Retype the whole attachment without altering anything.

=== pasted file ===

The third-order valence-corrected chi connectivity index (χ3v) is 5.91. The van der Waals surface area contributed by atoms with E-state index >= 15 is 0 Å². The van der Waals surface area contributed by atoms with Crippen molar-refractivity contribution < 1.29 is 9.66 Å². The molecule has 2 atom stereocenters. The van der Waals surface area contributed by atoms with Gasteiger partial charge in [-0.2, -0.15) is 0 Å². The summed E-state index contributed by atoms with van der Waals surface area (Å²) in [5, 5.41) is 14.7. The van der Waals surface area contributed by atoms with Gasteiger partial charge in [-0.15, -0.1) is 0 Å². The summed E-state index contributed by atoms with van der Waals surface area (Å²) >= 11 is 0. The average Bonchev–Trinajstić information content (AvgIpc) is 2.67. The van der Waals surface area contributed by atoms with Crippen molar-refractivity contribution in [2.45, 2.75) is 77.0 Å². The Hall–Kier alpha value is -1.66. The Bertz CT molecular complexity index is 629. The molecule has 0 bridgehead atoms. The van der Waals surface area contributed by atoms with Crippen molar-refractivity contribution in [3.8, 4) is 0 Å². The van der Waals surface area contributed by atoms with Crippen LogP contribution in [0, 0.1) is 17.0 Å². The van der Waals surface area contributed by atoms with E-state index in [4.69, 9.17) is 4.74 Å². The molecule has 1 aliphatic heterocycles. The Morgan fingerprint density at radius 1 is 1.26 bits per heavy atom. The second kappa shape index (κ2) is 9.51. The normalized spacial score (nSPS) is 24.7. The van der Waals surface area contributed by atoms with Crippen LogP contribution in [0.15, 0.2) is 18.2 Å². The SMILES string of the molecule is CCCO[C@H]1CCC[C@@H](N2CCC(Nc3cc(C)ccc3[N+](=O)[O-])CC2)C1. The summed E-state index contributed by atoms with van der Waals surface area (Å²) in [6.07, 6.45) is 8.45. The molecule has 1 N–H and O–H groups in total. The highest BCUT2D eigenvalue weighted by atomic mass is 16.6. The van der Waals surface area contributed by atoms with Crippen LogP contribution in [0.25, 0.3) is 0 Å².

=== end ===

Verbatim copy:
The third-order valence-corrected chi connectivity index (χ3v) is 5.91. The van der Waals surface area contributed by atoms with E-state index >= 15 is 0 Å². The van der Waals surface area contributed by atoms with Crippen molar-refractivity contribution < 1.29 is 9.66 Å². The molecule has 2 atom stereocenters. The van der Waals surface area contributed by atoms with Gasteiger partial charge in [-0.2, -0.15) is 0 Å². The summed E-state index contributed by atoms with van der Waals surface area (Å²) in [5, 5.41) is 14.7. The van der Waals surface area contributed by atoms with Gasteiger partial charge in [-0.15, -0.1) is 0 Å². The summed E-state index contributed by atoms with van der Waals surface area (Å²) >= 11 is 0. The average Bonchev–Trinajstić information content (AvgIpc) is 2.67. The van der Waals surface area contributed by atoms with Crippen molar-refractivity contribution in [2.45, 2.75) is 77.0 Å². The Hall–Kier alpha value is -1.66. The Bertz CT molecular complexity index is 629. The molecule has 0 bridgehead atoms. The van der Waals surface area contributed by atoms with Crippen molar-refractivity contribution in [3.8, 4) is 0 Å². The van der Waals surface area contributed by atoms with Crippen LogP contribution in [0, 0.1) is 17.0 Å². The van der Waals surface area contributed by atoms with E-state index in [4.69, 9.17) is 4.74 Å². The molecule has 1 aliphatic heterocycles. The Morgan fingerprint density at radius 1 is 1.26 bits per heavy atom. The second kappa shape index (κ2) is 9.51. The normalized spacial score (nSPS) is 24.7. The van der Waals surface area contributed by atoms with Crippen LogP contribution in [0.15, 0.2) is 18.2 Å². The SMILES string of the molecule is CCCO[C@H]1CCC[C@@H](N2CCC(Nc3cc(C)ccc3[N+](=O)[O-])CC2)C1. The summed E-state index contributed by atoms with van der Waals surface area (Å²) in [6.07, 6.45) is 8.45. The molecule has 1 N–H and O–H groups in total. The highest BCUT2D eigenvalue weighted by atomic mass is 16.6. The van der Waals surface area contributed by atoms with Crippen LogP contribution in [0.25, 0.3) is 0 Å².